Cryptocurrencies have made it to the top news due to the unprecedented rise of Bitcoin’s market capitalization. Amidst speculative hype, it is worth to remember that there is a real technology behind the scene, namely, the blockchain. The blockchain as a technological paradigm has diverse applications going far beyond volatile cryptocurrency markets, including smart grids and electricity markets in general. The Brooklyn Microgrid project has been promoted by the international media as a showcase for blockchain usage in smart grids. Taking a closer look at the topic reveals an exuberant cavalcade of companies and non-profit organizations doing microgrids, promoting investments in the green energy sector or plotting to revolutionize the worldwide electricity markets. All this by virtue of blockchain and the upcoming Internet of Agreements.
Let’s start with a brief, simplified explanation of what the blockchain is and how it works. As the name implies, there are blocks, which are immutable entities containing some useful information (financial transactions in the case of Bitcoin). The immutability is achieved by cryptographic protection. The blocks are chained together, also forming an immutable structure, since each block contains a link to the previous one, except for the first block. Physically, the system runs as Peer-to-Peer (P2P) network, and each participant stores its own copy of blockchain. The metaphor of calling participants miners is inspired by resource consuming process of solving the cryptographic puzzle called Proof-of-Work. A new block is created only when valid Proof-of-Work is obtained by some lucky miner. Each peer validates blocks obtained by other peers before adding it to own blockchain by checking whether the puzzle was solved correctly.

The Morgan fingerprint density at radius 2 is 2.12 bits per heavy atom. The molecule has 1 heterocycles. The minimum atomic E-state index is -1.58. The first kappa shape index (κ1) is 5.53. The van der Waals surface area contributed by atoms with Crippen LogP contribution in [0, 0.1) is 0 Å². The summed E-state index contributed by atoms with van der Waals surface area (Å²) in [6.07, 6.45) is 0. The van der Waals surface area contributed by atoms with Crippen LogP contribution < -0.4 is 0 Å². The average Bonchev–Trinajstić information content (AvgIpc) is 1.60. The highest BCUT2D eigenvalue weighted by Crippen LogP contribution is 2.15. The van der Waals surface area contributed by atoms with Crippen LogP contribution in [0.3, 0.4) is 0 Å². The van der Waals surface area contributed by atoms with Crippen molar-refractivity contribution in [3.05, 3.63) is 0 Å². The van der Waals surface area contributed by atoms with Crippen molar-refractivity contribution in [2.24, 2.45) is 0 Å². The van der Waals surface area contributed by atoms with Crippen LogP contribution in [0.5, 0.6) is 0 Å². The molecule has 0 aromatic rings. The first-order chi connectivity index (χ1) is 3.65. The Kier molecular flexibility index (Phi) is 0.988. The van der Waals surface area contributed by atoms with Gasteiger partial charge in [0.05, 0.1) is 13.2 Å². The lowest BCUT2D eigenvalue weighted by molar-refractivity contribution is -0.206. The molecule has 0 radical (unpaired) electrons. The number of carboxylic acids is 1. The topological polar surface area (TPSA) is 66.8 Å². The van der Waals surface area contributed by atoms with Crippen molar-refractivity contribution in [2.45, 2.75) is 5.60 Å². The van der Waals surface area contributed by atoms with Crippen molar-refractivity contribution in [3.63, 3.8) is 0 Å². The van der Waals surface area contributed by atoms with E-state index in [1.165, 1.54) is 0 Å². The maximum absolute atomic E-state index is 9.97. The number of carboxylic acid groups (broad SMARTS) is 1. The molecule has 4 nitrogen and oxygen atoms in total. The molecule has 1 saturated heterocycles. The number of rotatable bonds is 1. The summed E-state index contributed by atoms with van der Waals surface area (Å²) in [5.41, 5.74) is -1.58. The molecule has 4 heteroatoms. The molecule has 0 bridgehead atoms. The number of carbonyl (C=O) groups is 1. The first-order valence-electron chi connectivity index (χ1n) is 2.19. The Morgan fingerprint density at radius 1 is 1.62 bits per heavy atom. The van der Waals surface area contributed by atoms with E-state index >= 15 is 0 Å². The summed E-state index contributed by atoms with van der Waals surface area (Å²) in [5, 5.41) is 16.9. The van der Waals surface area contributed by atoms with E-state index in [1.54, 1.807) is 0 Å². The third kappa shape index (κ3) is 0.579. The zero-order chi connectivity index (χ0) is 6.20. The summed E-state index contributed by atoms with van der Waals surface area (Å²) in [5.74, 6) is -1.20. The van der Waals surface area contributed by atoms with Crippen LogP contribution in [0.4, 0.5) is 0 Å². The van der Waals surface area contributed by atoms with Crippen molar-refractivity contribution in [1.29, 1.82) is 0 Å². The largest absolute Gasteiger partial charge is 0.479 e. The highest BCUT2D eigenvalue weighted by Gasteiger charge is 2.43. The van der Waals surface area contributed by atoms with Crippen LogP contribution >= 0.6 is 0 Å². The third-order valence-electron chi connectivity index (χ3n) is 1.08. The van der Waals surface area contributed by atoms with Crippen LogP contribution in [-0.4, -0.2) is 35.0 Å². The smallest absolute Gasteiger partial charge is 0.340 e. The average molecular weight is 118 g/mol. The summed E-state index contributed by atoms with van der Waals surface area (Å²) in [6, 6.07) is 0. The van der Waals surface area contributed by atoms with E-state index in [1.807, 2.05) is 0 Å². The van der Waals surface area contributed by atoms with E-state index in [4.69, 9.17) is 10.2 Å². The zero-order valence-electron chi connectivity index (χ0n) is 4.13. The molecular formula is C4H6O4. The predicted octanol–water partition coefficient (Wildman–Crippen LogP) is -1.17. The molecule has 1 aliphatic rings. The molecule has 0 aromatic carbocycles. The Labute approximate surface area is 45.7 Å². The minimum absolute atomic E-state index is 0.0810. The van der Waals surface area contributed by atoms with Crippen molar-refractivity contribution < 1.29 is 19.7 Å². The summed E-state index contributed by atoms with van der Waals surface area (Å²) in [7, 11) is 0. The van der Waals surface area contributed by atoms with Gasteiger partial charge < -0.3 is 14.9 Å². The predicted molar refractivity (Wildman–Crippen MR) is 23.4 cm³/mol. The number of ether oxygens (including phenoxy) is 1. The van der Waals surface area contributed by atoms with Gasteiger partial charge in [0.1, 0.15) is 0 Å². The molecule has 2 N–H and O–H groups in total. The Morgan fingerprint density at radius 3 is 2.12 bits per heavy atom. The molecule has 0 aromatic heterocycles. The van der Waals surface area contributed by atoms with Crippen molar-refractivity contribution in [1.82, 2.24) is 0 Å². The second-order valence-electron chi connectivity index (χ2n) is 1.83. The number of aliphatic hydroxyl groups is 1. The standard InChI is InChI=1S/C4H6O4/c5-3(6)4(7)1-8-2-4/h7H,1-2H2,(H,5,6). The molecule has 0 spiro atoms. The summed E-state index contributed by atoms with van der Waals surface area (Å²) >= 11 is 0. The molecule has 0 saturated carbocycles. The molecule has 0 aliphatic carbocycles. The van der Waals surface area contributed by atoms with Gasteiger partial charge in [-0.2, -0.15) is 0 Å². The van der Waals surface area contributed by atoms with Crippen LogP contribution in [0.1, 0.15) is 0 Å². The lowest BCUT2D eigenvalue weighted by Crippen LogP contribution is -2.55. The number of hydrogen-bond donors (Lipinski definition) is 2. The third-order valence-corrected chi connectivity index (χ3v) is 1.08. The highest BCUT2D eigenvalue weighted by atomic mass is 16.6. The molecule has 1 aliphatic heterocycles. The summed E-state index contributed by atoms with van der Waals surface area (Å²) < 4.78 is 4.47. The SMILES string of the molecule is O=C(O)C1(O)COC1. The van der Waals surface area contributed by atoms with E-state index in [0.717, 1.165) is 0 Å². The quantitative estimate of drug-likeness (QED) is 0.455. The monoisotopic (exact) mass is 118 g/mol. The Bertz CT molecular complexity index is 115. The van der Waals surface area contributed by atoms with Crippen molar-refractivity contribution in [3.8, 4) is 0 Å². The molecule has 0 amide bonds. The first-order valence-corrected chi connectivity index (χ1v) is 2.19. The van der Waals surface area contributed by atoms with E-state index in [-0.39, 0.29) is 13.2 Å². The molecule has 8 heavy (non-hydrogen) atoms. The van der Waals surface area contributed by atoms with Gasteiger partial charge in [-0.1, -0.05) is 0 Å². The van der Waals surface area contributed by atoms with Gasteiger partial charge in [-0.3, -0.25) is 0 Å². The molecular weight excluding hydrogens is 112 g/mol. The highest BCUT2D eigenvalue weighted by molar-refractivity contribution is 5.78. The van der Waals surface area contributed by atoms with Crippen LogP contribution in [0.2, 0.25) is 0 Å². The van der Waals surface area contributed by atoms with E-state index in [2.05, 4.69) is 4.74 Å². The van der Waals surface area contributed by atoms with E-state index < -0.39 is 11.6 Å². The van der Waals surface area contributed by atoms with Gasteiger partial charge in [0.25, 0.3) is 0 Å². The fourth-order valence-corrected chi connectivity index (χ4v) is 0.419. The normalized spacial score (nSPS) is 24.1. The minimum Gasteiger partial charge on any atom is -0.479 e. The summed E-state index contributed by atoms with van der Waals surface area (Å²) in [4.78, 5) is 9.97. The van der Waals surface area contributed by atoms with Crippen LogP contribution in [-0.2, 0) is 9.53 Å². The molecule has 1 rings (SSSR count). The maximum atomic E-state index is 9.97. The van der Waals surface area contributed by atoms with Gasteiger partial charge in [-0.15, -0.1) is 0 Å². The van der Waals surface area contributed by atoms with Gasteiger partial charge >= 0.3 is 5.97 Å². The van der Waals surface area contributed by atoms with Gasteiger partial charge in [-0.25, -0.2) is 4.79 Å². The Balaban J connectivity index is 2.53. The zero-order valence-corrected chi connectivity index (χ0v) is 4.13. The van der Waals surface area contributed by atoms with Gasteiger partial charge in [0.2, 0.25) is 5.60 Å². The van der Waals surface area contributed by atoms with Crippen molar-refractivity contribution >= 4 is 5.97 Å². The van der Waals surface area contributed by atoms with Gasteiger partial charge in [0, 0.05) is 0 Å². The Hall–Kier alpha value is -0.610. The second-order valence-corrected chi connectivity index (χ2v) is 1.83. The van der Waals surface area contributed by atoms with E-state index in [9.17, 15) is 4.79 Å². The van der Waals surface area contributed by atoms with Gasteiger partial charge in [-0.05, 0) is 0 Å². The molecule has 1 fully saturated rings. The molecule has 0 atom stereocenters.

Even put simply, the system looks rather complex, so what are the benefits the design described above has? First, it is reliability: since every miner keeps its own version of the blockchain, then even the failure of multiple nodes cannot harm the system. Second, it achieves distributed consensus, meaning that eventually, all nodes will share the same view of events. Third, blockchain may serve as a source of trust, removing centralized third-party authorities, thus enabling disintermediation. This is especially relevant for smart contracts, which can be securely executed on the blockchain.
So far, we saw only the bright side of things, but there are drawbacks too. The most publicized problem of Bitcoin is its vast energy consumption. Luckily, it can be tackled by the transition from Proof-of-Work to Proof-of-Stake. The latter does not rely on computational power but instead evaluates the commitment of users to the system, which can be practically measured for example by the number of tokens being in the participant’s possession. To make things worse, blockchain is subject to security vulnerability: so-called 51% attack, relating to the situation where more than a half of critical resources (in the case of Bitcoin it is the computational power) falls into hands of the malicious entity. The flaw is essentially by design, and there is no fix. However, given the level of decentralization in the existing blockchain networks, this is considered as an improbable event, and the threat remains as a subject of theoretical speculations.